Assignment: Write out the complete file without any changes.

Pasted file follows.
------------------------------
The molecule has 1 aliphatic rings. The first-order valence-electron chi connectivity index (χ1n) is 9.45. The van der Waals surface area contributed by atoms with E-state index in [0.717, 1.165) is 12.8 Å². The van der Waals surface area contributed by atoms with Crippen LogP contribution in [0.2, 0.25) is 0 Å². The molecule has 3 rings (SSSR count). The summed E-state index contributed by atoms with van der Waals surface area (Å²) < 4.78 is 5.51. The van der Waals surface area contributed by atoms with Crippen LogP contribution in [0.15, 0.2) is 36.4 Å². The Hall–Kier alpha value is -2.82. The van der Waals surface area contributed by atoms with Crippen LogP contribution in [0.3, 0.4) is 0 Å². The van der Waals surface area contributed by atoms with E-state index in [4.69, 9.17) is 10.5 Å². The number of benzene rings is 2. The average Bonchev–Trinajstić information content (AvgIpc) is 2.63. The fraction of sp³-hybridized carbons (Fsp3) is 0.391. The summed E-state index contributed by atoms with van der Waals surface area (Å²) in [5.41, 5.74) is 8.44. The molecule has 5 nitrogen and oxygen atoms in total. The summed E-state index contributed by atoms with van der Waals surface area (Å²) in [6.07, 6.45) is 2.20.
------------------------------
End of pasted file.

The molecule has 1 aliphatic rings. The first-order valence-electron chi connectivity index (χ1n) is 9.45. The van der Waals surface area contributed by atoms with E-state index in [0.717, 1.165) is 12.8 Å². The van der Waals surface area contributed by atoms with Crippen LogP contribution in [0.2, 0.25) is 0 Å². The molecule has 3 rings (SSSR count). The summed E-state index contributed by atoms with van der Waals surface area (Å²) < 4.78 is 5.51. The van der Waals surface area contributed by atoms with Crippen LogP contribution in [0.15, 0.2) is 36.4 Å². The Hall–Kier alpha value is -2.82. The van der Waals surface area contributed by atoms with Crippen LogP contribution in [0.3, 0.4) is 0 Å². The van der Waals surface area contributed by atoms with E-state index in [4.69, 9.17) is 10.5 Å². The number of benzene rings is 2. The average Bonchev–Trinajstić information content (AvgIpc) is 2.63. The fraction of sp³-hybridized carbons (Fsp3) is 0.391. The summed E-state index contributed by atoms with van der Waals surface area (Å²) in [5.41, 5.74) is 8.44. The molecule has 5 nitrogen and oxygen atoms in total. The summed E-state index contributed by atoms with van der Waals surface area (Å²) in [6.07, 6.45) is 2.20.